BookBrowse Reviews Black Sun by Rebecca Roanhorse

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Black Sun

Between Earth and Sky #1

by Rebecca Roanhorse

Black Sun by Rebecca Roanhorse X
Black Sun by Rebecca Roanhorse
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  • First Published:
    Oct 2020, 464 pages

    Jun 2021, 496 pages


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Book Reviewed by:
Debbie Morrison
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About this Book



When an ancient god is reborn, the world will be remade. Rebecca Roanhorse's Black Sun, the first book in the Between Earth and Sky series, is a stunning, subversive foray into fantasy world-building.

Reading the first book in a series is always difficult because readers know that, by definition, it will leave them feeling a bit unsatisfied. After all, even if it's a remarkable read, as the book draws to a close, the characters' journeys are incomplete. They still have an unknown destiny out in front of them. In this regard, Rebecca Roanhorse's Black Sun is no different. By the end of this first book in the Between Earth and Sky series, readers will have some answers but will also be sorely in want of more. This want exists in part because of the novel's minor flaw in pacing. Though there is plenty of action evenly distributed throughout most of the novel to move the story along, the final action sequence — the one to which everything has been so carefully building — passes by in a blur. Rather than producing the giant crescendo Roanhorse was perhaps looking for, characters who readers expect to have big, illuminating moments of confrontation and clarity are somewhat swept aside in haste. Having said that, I think readers will find that, beyond this blip, they are left wanting more simply because the novel is such a marvel overall.

Black Sun embodies some of the best that fantasy writing has to offer: meticulous and expansive world-building, magic and mystical creatures, and a glorious cast of fallible and transgressive yet likable characters bound together in a collective heroes' journey. This journey involves a showdown between two powerful forces. In a world where a whole host of gods once held sway, the Watchers in the Tower, a religious order who in years past slaughtered dissenters in the "Night of Knives," scheme to maintain control. But a rare celestial occurrence — the Convergence of the Earth, Moon, and Sun — provides an opportunity for a young man named Serapio to usher in the return of one of the powerful old gods. Serapio is a member of the Carrion Crow clan, raised from birth to become the vessel of said god. A masterful sailor and sea siren named Xiala is tasked with seeing him safely to his destiny.

Rather than modeling its alternate reality after medieval Europe (as so many successful fantasy novels have done), Roanhorse takes readers into the pre-Columbian culture and landscape of the Americas. Historically, when fictional/fantasy literary landscapes have so often erased whole races, cultures and gender identities, Black Sun's alternative landscapes restore a plurality and give those voices space to be heard.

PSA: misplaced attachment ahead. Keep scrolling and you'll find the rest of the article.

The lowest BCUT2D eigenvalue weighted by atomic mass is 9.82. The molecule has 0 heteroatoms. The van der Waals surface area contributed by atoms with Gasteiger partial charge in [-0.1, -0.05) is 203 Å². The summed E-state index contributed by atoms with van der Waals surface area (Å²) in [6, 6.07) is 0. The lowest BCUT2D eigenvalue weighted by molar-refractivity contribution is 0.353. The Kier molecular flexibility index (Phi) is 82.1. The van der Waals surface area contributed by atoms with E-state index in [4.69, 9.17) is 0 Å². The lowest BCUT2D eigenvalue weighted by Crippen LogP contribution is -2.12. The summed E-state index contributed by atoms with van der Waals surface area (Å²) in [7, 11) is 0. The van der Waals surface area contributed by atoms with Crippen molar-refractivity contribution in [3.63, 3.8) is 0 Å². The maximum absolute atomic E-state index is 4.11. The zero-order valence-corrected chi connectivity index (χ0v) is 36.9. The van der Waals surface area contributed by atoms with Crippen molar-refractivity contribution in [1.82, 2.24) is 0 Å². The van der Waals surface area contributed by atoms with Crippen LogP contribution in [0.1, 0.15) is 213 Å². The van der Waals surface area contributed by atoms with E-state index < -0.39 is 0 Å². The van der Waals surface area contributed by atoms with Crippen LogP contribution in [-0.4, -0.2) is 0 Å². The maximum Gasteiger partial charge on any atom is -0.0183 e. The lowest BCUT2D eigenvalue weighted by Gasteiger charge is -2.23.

One of the most significant aspects of this restoration is the way Roanhorse approaches gender identity. The novel features powerful matriarchal societies — Xiala's Teek people engage with men for reproduction but do not invite them to stay in their community. They remain independent and self-governing in their social structure and in their worship of the "Mother waters," the Teek people's goddess of the sea. In Tova, the seat of power for the Watchers, a woman leads as the Sun Priest and the four major tribes of Tova, the great houses, are also ruled by women. In one scene, two characters, Okoa and Feyou, meet after an absence of many years. Okoa does not recognize his old friend because she no longer looks as she once did. Feyou asks, "You don't remember me, do you, Okoa? We played together as boys." When Okoa inquires as to how she became a woman, Feyou simply replies, "I was always a woman. I just needed some time to become who I am." One thing that's so refreshing about this book is that this moment of focused attention on gender identity is rare. While the novel is full of diverse gender roles and identities, by and large Roanhorse gives these characters space to simply exist within the narrative without having to explain themselves. There is no overt defense of their humanity or right to be as they are. Instead, these characters, like all others, are free to love, hate, feud, scheme, fight and strive in accordance to their own will. Ultimately, the expansiveness and creativity of Black Sun is an unforgettable experience and readers will be clamoring to read the rest of the series to come.

Reviewed by Debbie Morrison

This review first ran in the November 18, 2020 issue of BookBrowse Recommends.

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